Senate Floor Showdown: Sen. Sherrod Brown Blocks Anti-Section 232 Vote

Matthew McMullan

Matthew McMullan Communications Manager, Alliance for American Manufacturing

Some Senate Republicans don’t like the rationale for the Trump administration’s steel and aluminum tariffs. So much so that they’re trying to add an amendment to a spending bill that would halt any president’s ability to use that rationale without Congressional approval!

They’ve been at it for a while now, reports Politico:

[Sen. Bob Corker (R-TN) and Sen. Pat Toomey (R-PA)], with a coalition of liberal, conservative and moderate senators, were rebuffed earlier this month when trying to attach their amendment to a defense bill. GOP leaders did not want to confront the president so directly, and Corker was told his amendment had procedural problems because the defense bill wasn't a revenue bill.

Though the proposal is dividing the Republican caucus that's unsure if it wants to cross its own president, it looked like the GOP Senate leadership was gonna clear the way for a vote on whether to adopt the amendment – and add it to the farm bill. Would such a farm bill pass? Who knows! The farm bill is a huge piece of legislation. But advancing that amendment would significantly increase the chances that Republican skeptics would succeed in rolling back tariffs they don’t like.

So the Senate skeptics took the floor today ...

And they were so close to getting their vote!

But then ...

Yes, that’s right: Sen. Sherrod Brown (D-Ohio) objected, and made the case for keeping the tariffs – and the rationale for them – in place:

This is a big deal.

Adding Congressional approval to any Section 232 trade cases – which allow for import restrictions on national security grounds – would remove a critical trade tool, offer no replacement solution to deal with the risks caused by global industrial overcapacity, and undermine the president who – whatever you think of him – is in the middle of an attempt to rework American trade policy that has lead to surging deficits and millions of lost manufacturing jobs since 2000.

What’s more, removing Section 232 would be very bad news to the workers around the country who have seen jobs come back because of the steel and aluminum tariffs.

This is hardly the end of this debate. The critics of Section 232 are persistent, and will find a new avenue to attack this enforcement mechanism. But for the moment, Sen. Brown has turned them back.

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Reposted from AAM

Posted In: Allied Approaches, From Alliance for American Manufacturing

Union Matters

Get to Know AFL-CIO's Affiliates: National Association of Letter Carriers

From the AFL-CIO

Next up in our series that takes a deeper look at each of our affiliates is the National Association of Letter Carriers.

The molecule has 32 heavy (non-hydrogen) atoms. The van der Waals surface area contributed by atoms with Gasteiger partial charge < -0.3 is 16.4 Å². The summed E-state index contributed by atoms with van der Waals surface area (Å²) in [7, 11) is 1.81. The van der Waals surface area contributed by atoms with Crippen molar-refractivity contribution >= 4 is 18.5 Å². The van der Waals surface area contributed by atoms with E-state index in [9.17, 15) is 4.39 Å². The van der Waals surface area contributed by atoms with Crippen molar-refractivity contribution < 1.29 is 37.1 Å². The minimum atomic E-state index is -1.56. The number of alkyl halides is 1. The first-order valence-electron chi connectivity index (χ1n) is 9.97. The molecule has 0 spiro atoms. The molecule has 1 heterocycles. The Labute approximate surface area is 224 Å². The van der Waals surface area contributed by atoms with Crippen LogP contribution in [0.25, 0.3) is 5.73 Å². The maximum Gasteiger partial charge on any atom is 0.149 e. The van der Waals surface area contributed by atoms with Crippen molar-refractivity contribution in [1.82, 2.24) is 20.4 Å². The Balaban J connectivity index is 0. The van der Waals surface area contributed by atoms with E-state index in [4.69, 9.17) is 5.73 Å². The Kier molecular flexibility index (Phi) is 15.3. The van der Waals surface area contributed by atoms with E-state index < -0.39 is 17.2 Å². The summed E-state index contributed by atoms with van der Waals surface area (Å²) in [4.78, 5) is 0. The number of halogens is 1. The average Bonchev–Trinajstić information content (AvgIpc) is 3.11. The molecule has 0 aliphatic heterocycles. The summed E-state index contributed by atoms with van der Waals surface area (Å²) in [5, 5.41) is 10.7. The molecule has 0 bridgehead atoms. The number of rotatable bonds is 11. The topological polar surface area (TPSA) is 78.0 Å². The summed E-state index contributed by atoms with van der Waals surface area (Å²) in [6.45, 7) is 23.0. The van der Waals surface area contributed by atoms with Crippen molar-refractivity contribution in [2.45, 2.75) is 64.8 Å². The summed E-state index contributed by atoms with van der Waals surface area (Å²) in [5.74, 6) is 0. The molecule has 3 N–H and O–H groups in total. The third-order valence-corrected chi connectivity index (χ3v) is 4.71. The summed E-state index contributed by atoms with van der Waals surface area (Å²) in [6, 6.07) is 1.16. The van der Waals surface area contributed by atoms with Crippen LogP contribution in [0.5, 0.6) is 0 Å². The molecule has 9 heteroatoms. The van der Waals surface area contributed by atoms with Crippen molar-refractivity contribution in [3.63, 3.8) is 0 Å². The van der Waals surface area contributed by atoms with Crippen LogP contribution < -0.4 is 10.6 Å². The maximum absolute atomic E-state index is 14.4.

Name of Union: National Association of Letter Carriers (NALC)

Mission: To unite fraternally all city letter carriers employed by the U.S. Postal Service for their mutual benefit; to obtain and secure rights as employees of the USPS and to strive at all times to promote the safety and the welfare of every member; to strive for the constant improvement of the Postal Service; and for other purposes. NALC is a single-craft union and is the sole collective-bargaining agent for city letter carriers.

Current Leadership of Union: Fredric V. Rolando serves as president of NALC, after being sworn in as the union's 18th president in 2009. Rolando began his career as a letter carrier in 1978 in South Miami before moving to Sarasota in 1984. He was elected president of Branch 2148 in 1988 and served in that role until 1999. In the ensuing years, he worked in various roles for NALC before winning his election as a national officer in 2002, when he was elected director of city delivery. In 2006, he won election as executive vice president. Rolando was re-elected as NALC president in 2010, 2014 and 2018.

Brian Renfroe serves as executive vice president, Lew Drass as vice president, Nicole Rhine as secretary-treasurer, Paul Barner as assistant secretary-treasurer, Christopher Jackson as director of city delivery, Manuel L. Peralta Jr. as director of safety and health, Dan Toth as director of retired members, Stephanie Stewart as director of the Health Benefit Plan and James W. “Jim” Yates as director of life insurance.

Number of Members: 291,000 active and retired letter carriers.

Members Work As: City letter carriers.

Industries Represented: The United States Postal Service.

History: In 1794, the first letter carriers were appointed by Congress as the implementation of the new U.S. Constitution was being put into effect. By the time of the Civil War, free delivery of city mail was established and letter carriers successfully concluded a campaign for the eight-hour workday in 1888. The next year, letter carriers came together in Milwaukee and the National Association of Letter Carriers was formed.

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There is Dignity in All Work

There is Dignity in All Work